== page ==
Monday, 27 June 2016


We've had lots of fun creating a coding board game over the past few months. Both my family and Elbrie's love board games and coding. We thought it would be fun to design our own board game to help our kids develop their coding and logical thinking skills. Yes, there are already some great coding board games, but we had some particular ideas we wanted to incorporate.


When it came to prototyping the board game, after trying a few other things, we found that LEGO works fantastically for the game, there's even an online LEGO coding mini game. We've developed our game with our 4 younger children (aged 5-9) and incorporated lots of their ideas.

Thursday, 23 June 2016

Alan Turing is one of the most significant contributors to computing. Turing was a British computer scientist who made several contributions that are individually significant enough to for us to recommend making sure modern kids know about him. When considered together, Turing's output is very impressive, especially considering his sadly short life.

I studied computer science at university and remember Turing popped up in courses on the theory of computing, artificial intelligence and cryptography.  I was interested enough about him to go and read Andrew Hodges biography, The Enigma of Intelligence, and I've been interested in the history of computing ever since.



The Fisher-Price Think and Learn Code-a-pillar toy is now available on from Amazon.com and pre-order at Amazon UK.

We first came across Code-a-pillar at the CES 2016, and really pleased to see big toy companies developing toys to teach coding skills.

Code-a-pillar is a caterpillar with nine segments that detach and can be put back in a certain sequence. When you press "play" the caterpillar will move forward, left or right in the sequence of the segments. Each segment will light up, so your child can follow the programme.

The coding toy is specifically targetted at pre-schoolers and introduces them to very basic computational thinking skills.  Kids will be able to "program" Code-a-pillar to perform certain tasks and learn problem solving skills.

Available now in the US: Code-a-pillar.


Wednesday, 22 June 2016



Robot pets and toys for children are really popular at Christmas and there are some fantastic new products for 2016.

There are several new robot dogs this year. Robot dogs are a particular interest of my younger son who is working on Roby, his own Robot dog. But there are also some more exotic robot pets including a chimp, a toucan, a dragon and a dinosaur.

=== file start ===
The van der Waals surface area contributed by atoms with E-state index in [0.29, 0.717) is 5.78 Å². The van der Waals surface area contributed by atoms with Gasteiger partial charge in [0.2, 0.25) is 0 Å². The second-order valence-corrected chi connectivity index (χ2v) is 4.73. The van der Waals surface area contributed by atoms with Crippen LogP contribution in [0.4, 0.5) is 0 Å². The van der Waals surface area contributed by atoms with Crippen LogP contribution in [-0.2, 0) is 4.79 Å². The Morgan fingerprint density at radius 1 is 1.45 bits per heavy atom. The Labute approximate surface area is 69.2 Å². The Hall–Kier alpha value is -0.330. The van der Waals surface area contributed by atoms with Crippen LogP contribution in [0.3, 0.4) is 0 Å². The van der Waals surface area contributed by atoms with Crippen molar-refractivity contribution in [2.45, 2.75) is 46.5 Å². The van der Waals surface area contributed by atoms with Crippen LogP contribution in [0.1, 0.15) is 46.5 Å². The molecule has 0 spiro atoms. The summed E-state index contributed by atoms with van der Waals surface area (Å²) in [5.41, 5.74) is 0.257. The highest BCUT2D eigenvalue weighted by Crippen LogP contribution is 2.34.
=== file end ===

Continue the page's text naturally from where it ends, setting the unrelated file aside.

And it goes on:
At Tech Age Kids we focus on helping kids to create with technology, not just use it. But, there's definitely a place for cool tech toys. These state of the art toys are getting robotics in front of kids in a very tangible way. They can be used as conversation starters about how the technology works and whether robot pets will be able to replace real pets in the future. There are some really innovative features in this year's selection. Yeah, and they're fun too :-)



The creators of Brik Book are at it again with new project on Kickstarter - Brik Tile. It is a 10' x 10' LEGO compatible tile backed with temporary adhesive to turn nearly every surpace into a LEGO building space.

We have a LOT of LEGO in our house, which mainly lives in their boxes, until the kids get them out to play. I love the idea of our LEGO working harder, by creating useful objects for the home, like a key holder or a mini shelf or a slot for important school letters.

There's also a BrikBuild application to design your own pixel art and it will even calculate the bricks you'll need to make it.

Brik Tile is currently looking for crowdfunding on Kickstarter.

See: Brik Tile

Tuesday, 21 June 2016


UPDATE: Funding Canceled: Stay Informed at thisisada.com

Ada is a new computer for kids that makes coding and controlling electronics more accessible. We first met Ada at the Brighton Mini Maker Faire last year and loved the concept. It's great to see Ada launching their Kickstarter campaign today. You'll see our very own Elbrie talking about Ada in one of their campaign videos.

You've all heard the story, today's 'digital natives' are just consumers of tech, rather than the digital makers that they should be.

Ada's format harkens back to the computers that my generation learnt to code on. (For me it was the Sinclair Spectrum and the Commodore Amiga.) These computers plugged in to a television and kids could really take control of them.


Sphero is one of our favourite programmable robots, especially at this time of year when you can take it outdoors. It's a tough spherical robot that is even waterproof.

Sphero SPRK+ is an updated version of the Sphero SPRK edition which introduced a transparent body and the Sphero SPRK educational app.